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Today’s reading summarizes the early years of David’s reign as king.  Yes, we have read this before in 2 Samuel, but now we are reading from a different perspective.  The perspective of Chronicles is on the Temple and worship, whereas the perspective of 1-2 Samuel and 1-2 Kings is on the Palace and politics.  Amazing, isn’t it, how difficulty, like exile, can shift the focus to what is more important?

This change in perspective results in a special emphasis on handling the Ark of the Covenant.  What else is there to say except again to emphasize how serious God is about doing what He commands to do?  Fortunately, in this particular instance of the Ark, David and the others later get it right.

Pay close attention to the Psalm in chapter 16.  Try to make it your own Psalm today.       

Devotional by Steve Horn. Scripture links by www.biblegateway.com. Animated video by www.thebibleproject.com

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April 15, 1 Chronicles 1-9

 

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This may very well be the beginning of the most difficult reading so far in our Read the Bible through Series.  The difficulty is the result of the repetition of much of the same material and same lessons as Samuel and Kings.  But hangeth thou in there and persevere.  There is something that God wants us to learn.  For me, that something that He wants us to learn is summed up in one word:  perspective.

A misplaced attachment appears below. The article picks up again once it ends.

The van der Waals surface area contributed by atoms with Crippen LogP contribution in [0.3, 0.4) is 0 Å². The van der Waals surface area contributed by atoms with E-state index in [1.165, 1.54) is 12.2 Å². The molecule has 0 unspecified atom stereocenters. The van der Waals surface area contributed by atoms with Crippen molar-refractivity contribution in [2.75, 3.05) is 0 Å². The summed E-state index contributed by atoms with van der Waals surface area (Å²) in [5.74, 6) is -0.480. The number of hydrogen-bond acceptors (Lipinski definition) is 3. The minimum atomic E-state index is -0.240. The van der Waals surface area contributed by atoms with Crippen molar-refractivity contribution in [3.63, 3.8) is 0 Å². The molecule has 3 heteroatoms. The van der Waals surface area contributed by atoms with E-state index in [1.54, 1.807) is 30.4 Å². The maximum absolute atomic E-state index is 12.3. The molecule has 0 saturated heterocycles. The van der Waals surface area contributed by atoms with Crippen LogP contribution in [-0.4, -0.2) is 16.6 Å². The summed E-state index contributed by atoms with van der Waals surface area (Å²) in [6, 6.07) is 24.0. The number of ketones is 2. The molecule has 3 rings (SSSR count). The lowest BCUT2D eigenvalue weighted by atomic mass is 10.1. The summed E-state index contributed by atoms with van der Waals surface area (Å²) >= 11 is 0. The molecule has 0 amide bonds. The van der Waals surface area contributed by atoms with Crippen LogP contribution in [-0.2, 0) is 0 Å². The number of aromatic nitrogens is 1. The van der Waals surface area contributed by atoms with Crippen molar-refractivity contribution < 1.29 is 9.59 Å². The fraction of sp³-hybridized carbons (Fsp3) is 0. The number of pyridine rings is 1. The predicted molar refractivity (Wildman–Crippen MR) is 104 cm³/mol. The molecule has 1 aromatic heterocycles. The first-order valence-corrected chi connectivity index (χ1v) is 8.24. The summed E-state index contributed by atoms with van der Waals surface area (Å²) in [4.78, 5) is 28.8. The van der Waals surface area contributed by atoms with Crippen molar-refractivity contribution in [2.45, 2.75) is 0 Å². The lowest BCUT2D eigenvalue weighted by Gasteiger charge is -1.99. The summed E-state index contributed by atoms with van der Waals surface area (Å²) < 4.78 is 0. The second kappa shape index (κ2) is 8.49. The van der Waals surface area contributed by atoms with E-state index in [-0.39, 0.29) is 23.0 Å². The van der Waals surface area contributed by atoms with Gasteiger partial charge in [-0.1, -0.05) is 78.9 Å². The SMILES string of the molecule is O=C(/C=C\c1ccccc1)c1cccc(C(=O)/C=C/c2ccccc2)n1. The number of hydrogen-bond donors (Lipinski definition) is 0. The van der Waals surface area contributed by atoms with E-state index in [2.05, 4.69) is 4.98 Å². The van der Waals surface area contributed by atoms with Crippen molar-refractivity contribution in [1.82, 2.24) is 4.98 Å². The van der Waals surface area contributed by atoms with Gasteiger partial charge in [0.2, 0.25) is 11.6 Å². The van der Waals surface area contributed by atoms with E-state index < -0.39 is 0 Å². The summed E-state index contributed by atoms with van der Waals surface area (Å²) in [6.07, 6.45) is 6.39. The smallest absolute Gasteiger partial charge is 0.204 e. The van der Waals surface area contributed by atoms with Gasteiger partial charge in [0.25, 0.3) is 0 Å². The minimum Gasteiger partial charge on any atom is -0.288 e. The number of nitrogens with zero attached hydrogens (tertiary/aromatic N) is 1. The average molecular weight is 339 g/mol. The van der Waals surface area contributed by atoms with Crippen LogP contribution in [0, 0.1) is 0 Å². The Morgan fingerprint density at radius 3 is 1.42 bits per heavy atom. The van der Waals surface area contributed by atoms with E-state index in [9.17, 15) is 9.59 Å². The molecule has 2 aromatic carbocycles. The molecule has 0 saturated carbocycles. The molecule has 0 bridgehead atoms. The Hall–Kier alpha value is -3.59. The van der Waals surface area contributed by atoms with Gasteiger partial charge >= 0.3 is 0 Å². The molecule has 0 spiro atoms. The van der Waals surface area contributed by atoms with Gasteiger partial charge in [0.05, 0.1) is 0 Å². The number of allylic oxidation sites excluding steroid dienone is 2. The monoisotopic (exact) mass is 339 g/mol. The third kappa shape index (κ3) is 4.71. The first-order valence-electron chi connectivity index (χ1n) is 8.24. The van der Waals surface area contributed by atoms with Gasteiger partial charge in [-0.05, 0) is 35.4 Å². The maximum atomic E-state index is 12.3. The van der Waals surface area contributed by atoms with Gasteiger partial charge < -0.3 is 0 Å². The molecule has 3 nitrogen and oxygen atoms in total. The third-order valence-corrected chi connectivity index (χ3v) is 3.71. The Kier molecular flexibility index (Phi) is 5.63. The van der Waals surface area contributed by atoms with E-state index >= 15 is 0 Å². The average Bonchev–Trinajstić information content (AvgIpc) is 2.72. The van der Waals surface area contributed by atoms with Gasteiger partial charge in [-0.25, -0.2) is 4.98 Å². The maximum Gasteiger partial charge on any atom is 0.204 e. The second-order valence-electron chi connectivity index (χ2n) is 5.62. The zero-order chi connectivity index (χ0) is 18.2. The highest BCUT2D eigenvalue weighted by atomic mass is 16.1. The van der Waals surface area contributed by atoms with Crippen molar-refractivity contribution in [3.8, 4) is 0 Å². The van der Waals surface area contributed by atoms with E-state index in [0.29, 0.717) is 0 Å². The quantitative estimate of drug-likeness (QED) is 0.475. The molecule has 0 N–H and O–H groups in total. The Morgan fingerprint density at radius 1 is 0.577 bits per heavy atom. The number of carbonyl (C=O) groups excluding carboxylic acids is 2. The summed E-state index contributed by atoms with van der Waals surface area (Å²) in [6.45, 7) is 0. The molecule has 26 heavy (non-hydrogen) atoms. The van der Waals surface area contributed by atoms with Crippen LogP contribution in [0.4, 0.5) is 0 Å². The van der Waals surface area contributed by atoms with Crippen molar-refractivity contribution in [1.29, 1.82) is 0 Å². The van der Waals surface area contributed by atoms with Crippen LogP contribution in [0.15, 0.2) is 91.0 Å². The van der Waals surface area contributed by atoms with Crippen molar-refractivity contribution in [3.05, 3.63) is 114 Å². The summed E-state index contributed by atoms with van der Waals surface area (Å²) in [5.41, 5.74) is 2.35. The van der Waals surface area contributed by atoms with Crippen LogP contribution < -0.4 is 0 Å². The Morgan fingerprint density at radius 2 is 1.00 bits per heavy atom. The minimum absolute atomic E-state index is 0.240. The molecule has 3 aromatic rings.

Chronicles cannot be understood properly without reading it from the right perspective. Scholars have traditionally attributed the writing of Chronicles to Ezra.  If this is correct, then we can begin to see the perspective of his writing.  Ezra’s passion was to rebuild the temple and resurrect right worship after the exile.  What better way to call people to action than to remind them of the glorious ancestry and the glory of the former temple.  For us, Chronicles provides an historical perspective of the temple, but for the original readers, the Chronicles were a call to action.

For some, chapters 1-9 might seem pointless, but if you have ever worked on your family genealogy, your opinion might be somewhat different.  For these post-exilic Jews, most who had never lived in the land of Israel, this list of ancestors should have been a great reminder of their glorious past and at the same time the reminder of why the exile occurred. (9:1)

Again, the purpose of Chronicles is to show the returning exiles of the plan that God has always had for them.  Maybe today we need to be reminded that God has a special plan for our lives.  Maybe you feel like you have been living in spiritual exile.  If so, take heart, God has a plan for your life.

Devotional by Steve Horn. Scripture links by www.biblegateway.com. Animated video by www.thebibleproject.com